This is, in my opinion and experience, bulloney, and Ive written about the Office of Special Investigations (OSI), the Special Commissioner of Investigation (SCI) and Office of Equal Opportunity (OEO) before on this blog as well as on my website, Parentadvocates.org. All the people who work as "investigators" in any of these groups are, in my opinion, members of the Gotcha Squad. When given an allegation of misconduct the duty and responsibility of these agents are to substantiate the claim, not to find out if it is true or not.
The same is true of someone given a "U" rating. The principal and/or another designated person is given the responsibility to observe the person. Protocols in the contract may be in place, such as a pre- and post- observations and written reports given to the teachers at mandated conferences, but no one at the DOE, PIP+, or UFT enforces the Collective Bargaining Agreement in this area, so no one does anything if, indeed, the CBA is violated.
Read the Chicago Teacher Observation Guidelines and you will see a different perspective.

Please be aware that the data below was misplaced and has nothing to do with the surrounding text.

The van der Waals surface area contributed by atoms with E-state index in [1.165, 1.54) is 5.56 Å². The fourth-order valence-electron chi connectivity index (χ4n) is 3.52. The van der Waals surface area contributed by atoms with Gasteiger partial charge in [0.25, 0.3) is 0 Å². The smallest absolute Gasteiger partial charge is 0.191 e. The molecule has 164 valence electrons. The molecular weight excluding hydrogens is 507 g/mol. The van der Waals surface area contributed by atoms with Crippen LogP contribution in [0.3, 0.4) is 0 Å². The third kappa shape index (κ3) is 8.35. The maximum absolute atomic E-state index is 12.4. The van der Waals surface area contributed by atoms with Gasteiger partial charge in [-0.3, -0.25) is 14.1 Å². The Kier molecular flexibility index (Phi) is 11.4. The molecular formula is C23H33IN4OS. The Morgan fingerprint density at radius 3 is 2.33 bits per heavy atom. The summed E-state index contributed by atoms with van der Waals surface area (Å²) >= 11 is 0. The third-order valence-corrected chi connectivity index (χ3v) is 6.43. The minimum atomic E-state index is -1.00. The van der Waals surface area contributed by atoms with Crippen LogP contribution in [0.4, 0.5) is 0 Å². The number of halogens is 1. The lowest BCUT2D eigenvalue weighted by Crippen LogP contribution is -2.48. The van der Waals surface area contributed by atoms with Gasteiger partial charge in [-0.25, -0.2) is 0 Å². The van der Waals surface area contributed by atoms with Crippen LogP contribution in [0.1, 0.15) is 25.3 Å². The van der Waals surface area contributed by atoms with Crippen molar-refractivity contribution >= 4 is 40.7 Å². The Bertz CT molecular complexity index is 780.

The PIP+ program is a termination program, based on observations. The observation process has been criminalized, just like the misconduct category on the "Form 3020-a" that the Office of Legal Services under Director Theresa Europe and Naeemah Lamont (Administrative Trials Unit and Teacher Performance Unit, respectively) send out when they charge the employee with 3020-a. Ms. Europe and/or Ms. Lamont appoint a "charging attorney" to sift through the personnel file of the person who is targeted, and, when this attorney under their administration has enough so-called "evidence" to "prove" that the employee is indeed "guilty" of the incompetency (Lamont's group) or misconduct (Europe's group) at a minimal level, then NYSUT sends out the letter to the member telling him/her that NYSUT NYC Director Richard E.Casagrande has picked attorney X to represent him/her at 3020-a. A DOE Attorney told me that Claude Hersh is involved in picking the arbitrator for the case. Some arbitrators are pro-Union (NYSUT does not defend individual members at 3020-a) and others are pro-DOE, which shows when the so-called "evidence" is presented as well as when the decision is handed out for the case.